I finally switched to a smartphone a few years ago when my travel really picked up. I needed to have access to emails wherever I was and I didn’t always want to carry my laptop.
I was thinking about that the other day, and how it’s not uncommon for me to Skype with colleagues from my smartphone, which means I’m not tethered to my desk.
What else do you need to ensure your business can be mobile?
Consider the devices you will need.
A smartphone means you will have access to many apps. I already mentioned Skype. I also have apps for the airlines I fly most frequently. This is helpful if my flight is cancelled and I need to rebook. I also can find out what gate I need to get to instead of craning over heads at the monitors.
Laptops are ideal for businesses on the go, but they’re almost obsolete now as tablets have taken center stage. Although tablets aren’t always easy to use for lots of typing, if you purchase the add-on keyboard, it greatly enhances your productivity. I was all set to replace my laptop that is way too many years old. Now, though, I think I’ll hold onto it and buy a tablet instead. I still like a laptop as the screen is slightly larger making it ideal for home use. If you aren’t sure which table or laptop to buy check out this recent article.
Another device you will want is a wireless printer so you can print from any of your devices.
If you travel frequently, you may want to purchase a mobile hotspot, a device you can purchase from any cellular company that is less than the size of a pack of playing cards. It allows you to connect to the internet when a free WIFI connection is not available. There is usually no contract and you purchase what you need. If you are only using email or browsing the Web, then you won’t use much data. Downloading and streaming means high data usage and more costs. If you don’t purchase enough, you will have the option to purchase more or the session will close if you don’t.
Other things to consider for your mobile office include the operating system you plan to use (Windows or Mac), the type of calendar you will use and how to merge personal and professional calendars to keep everything straight. You should also look at GPS for getting to and from meetings. While this list is by no means complete it should get you started.
The other night, I went out to dinner with a friend. After we had paid, the waiter provided us with a receipt and the opportunity to get $5 off our next meal by completing a survey about his service. Instead of waiting to get home and go online, we completed the survey in the restaurant on our smart phone.
Americans spend a lot of time on their phones, and marketers want to know who exactly is using them and how. An important question is where are customers using mobile and where in the lifecycle are they using mobile.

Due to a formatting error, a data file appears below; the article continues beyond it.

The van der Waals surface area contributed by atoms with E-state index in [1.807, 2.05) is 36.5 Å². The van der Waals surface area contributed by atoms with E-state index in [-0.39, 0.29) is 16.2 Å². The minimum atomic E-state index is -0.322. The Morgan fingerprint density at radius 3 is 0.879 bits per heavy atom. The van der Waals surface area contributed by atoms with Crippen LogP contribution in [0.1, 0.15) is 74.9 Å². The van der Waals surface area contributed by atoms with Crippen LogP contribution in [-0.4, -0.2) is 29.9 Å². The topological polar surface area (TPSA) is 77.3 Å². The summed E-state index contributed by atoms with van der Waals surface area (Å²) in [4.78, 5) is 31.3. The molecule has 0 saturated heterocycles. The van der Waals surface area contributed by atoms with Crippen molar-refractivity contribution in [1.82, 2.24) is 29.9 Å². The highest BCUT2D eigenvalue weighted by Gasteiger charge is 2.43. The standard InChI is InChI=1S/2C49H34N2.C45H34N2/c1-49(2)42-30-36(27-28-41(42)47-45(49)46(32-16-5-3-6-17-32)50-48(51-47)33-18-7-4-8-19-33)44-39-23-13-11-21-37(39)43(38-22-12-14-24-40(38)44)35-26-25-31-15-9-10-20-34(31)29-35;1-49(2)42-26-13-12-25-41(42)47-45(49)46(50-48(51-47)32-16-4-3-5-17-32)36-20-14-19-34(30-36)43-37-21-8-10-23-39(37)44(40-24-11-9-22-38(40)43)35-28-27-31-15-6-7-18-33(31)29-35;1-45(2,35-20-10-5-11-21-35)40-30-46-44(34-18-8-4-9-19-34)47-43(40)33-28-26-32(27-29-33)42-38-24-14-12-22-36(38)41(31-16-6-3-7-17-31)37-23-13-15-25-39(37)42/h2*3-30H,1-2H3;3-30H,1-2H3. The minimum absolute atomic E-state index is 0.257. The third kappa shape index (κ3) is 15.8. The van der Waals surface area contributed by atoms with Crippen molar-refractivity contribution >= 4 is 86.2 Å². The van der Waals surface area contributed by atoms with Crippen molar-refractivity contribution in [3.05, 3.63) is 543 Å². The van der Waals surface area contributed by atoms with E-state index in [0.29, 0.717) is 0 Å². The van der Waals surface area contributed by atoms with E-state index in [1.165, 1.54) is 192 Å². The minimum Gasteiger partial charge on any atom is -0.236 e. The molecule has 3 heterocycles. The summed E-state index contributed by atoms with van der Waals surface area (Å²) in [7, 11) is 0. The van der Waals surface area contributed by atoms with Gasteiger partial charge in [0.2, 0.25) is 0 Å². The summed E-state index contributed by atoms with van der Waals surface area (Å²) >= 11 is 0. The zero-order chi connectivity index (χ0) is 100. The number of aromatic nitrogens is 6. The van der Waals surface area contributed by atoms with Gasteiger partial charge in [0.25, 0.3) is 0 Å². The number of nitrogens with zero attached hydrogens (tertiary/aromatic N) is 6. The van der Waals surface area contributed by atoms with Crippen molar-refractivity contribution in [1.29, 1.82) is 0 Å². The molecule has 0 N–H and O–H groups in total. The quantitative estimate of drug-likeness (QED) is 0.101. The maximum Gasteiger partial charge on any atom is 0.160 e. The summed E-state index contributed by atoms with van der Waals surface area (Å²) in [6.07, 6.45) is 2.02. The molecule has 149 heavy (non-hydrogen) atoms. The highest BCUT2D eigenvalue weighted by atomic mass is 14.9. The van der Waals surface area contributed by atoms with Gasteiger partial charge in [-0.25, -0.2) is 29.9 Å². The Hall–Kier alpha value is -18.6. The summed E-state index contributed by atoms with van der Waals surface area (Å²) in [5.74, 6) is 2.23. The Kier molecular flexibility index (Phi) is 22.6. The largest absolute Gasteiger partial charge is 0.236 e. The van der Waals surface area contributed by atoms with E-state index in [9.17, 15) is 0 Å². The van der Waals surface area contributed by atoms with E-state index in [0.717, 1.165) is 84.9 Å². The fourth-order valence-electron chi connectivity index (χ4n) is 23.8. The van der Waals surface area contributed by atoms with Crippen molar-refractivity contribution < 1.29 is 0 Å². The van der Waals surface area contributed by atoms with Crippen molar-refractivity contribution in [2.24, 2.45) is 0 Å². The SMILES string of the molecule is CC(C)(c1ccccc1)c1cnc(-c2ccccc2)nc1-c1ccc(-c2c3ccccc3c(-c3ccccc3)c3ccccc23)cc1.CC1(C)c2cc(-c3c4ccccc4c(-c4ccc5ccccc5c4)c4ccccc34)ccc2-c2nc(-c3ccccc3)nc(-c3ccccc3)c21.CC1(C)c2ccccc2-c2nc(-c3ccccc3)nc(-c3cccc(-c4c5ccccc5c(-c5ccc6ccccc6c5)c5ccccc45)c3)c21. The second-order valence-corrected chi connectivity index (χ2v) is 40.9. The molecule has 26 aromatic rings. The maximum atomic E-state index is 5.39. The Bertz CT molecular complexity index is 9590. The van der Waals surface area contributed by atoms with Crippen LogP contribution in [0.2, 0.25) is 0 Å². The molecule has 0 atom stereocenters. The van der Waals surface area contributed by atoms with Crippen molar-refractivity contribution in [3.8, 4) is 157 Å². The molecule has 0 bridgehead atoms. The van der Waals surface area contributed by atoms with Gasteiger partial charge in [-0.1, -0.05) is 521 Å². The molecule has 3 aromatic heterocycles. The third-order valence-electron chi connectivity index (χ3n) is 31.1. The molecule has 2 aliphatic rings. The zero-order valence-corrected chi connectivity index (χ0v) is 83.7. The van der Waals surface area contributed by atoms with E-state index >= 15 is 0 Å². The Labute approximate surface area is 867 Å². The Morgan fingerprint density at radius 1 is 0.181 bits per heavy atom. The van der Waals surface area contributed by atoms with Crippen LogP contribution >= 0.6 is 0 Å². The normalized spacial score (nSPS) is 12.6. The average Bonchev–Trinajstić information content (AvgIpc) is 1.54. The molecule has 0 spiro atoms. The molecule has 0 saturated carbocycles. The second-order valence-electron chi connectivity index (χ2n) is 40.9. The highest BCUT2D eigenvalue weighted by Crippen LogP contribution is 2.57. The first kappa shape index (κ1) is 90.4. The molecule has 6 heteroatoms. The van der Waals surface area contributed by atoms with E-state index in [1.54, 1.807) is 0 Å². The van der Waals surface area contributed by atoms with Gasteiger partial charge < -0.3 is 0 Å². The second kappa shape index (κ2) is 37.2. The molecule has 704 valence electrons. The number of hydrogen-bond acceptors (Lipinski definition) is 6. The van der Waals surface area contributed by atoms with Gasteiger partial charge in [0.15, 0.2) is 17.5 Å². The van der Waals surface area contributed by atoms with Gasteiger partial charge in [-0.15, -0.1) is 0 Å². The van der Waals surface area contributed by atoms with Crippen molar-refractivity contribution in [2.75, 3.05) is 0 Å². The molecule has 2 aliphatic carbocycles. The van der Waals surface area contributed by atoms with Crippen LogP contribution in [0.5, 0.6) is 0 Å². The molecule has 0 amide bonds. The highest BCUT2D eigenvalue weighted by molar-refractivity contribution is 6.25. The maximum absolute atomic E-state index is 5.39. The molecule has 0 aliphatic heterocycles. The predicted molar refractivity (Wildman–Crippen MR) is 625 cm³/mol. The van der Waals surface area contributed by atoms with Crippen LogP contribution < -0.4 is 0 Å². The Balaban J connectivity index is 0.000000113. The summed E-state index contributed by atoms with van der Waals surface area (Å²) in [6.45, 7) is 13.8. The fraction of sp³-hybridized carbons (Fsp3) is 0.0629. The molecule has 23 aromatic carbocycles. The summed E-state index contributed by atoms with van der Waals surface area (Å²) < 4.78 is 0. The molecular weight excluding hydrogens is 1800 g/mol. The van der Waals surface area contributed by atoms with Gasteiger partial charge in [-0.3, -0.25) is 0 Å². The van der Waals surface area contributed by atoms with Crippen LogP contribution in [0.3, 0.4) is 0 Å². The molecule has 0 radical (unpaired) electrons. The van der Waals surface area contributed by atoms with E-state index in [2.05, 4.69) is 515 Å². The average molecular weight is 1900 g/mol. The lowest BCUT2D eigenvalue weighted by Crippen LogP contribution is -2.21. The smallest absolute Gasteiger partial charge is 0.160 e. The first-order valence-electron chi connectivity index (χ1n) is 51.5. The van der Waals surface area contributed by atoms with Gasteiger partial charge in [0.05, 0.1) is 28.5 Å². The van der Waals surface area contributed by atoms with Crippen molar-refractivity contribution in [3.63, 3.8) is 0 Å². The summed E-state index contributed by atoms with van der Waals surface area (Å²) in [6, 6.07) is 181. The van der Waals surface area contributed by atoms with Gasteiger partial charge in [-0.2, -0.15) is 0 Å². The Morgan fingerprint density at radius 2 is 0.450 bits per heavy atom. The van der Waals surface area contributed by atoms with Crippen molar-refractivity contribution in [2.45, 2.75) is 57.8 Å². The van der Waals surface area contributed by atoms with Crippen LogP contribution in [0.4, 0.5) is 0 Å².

For example, I often use my smart phone in a store to comparison shop by checking a price. If the price is right, I will make the purchase in the store. I’m not alone in doing this. Turns out 16 percent of customers use mobile to compare prices while in a store.
Another way I use mobile is when I’m looking at a catalog while watching TV. When I find an item I want to purchase, I use my phone’s browser to connect and buy.
“When you are able to find out this information you can prioritize your improvements and benchmark your performance,” says Eric Feinberg of ForeSee, who writes for his company’s blog.
As mobile experiences continue to improve, so will the value of smart phones in our lives.
I can’t imagine life without my smart phone.
If I have a question, I simply look it up via the browser. If there is something I want to photograph it, I use the camera on the phone. I’ve got an app so that I can swipe and go when I’m at Starbucks.
Don’t take my word for it, though. A December 2011 report indicated that consumers now spend 94 minutes on their mobile versus 72 minutes for the Web. Smart devices such as smart phones and tablets now outsell desktops and laptops.
What does all this mean? Communicators need to think about how they are conveying information, says Mike Hart, president of ComDesigns. Here are four tips to do just that:
- Write better headlines that immediately convey the focus of the content.
- Provide info-graphics, which makes the information more easily understood.
- Offer compelling videos. It’s true, a picture is worth a thousand words.
- Write fewer words. People aren’t going to scroll to find information and they don’t want lots of background.
Opera’s November State of the Mobile Web report reflects on a year of growth for the mobile Internet, with users browsing an incredible 340 billion pages in the first 11 months of 2010. (Opera is a mobile web browser developer).
With more than 80 million users in November, the yearly trends reflect a user base spanning teenagers with smart phones in Western Europe to users of basic feature phones in developing countries.
And now NFPW is joining the trend. We have our own mobile website. In the next few weeks it will work so that if you type nfpw.org on your smart phone it will automatically know to go to the mobile site.
Why did we do this? Because those who are growing up with mobile are not going to take the time to go to a computer and then go to the NFPW website. This way we can keep our information visible to all members. Many companies have mobile sites, too. It’s still not clear how companies will be able to capitalize on mobile usage but they’ll have it figured out before long.
In the meantime, if you want to know more about mobile, here’s a link to the mobile trends for 2011.